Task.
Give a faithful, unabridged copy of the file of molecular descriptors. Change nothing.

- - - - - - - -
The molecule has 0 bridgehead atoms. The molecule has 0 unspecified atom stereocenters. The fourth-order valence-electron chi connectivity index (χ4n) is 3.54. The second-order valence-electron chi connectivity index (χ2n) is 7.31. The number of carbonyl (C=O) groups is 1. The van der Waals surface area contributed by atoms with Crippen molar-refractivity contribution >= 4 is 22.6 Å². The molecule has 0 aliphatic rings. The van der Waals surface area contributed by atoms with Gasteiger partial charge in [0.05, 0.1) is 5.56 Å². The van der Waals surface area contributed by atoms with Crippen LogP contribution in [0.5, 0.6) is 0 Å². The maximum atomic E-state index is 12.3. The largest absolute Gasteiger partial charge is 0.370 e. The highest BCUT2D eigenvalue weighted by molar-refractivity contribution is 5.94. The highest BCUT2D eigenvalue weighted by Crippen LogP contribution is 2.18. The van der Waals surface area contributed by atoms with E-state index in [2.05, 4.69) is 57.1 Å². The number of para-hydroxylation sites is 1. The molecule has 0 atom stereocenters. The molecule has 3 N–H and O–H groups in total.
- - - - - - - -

The molecule has 0 bridgehead atoms. The molecule has 0 unspecified atom stereocenters. The fourth-order valence-electron chi connectivity index (χ4n) is 3.54. The second-order valence-electron chi connectivity index (χ2n) is 7.31. The number of carbonyl (C=O) groups is 1. The van der Waals surface area contributed by atoms with Crippen molar-refractivity contribution >= 4 is 22.6 Å². The molecule has 0 aliphatic rings. The van der Waals surface area contributed by atoms with Gasteiger partial charge in [0.05, 0.1) is 5.56 Å². The van der Waals surface area contributed by atoms with Crippen LogP contribution in [0.5, 0.6) is 0 Å². The maximum atomic E-state index is 12.3. The largest absolute Gasteiger partial charge is 0.370 e. The highest BCUT2D eigenvalue weighted by molar-refractivity contribution is 5.94. The highest BCUT2D eigenvalue weighted by Crippen LogP contribution is 2.18. The van der Waals surface area contributed by atoms with E-state index in [2.05, 4.69) is 57.1 Å². The number of para-hydroxylation sites is 1. The molecule has 0 atom stereocenters. The molecule has 3 N–H and O–H groups in total.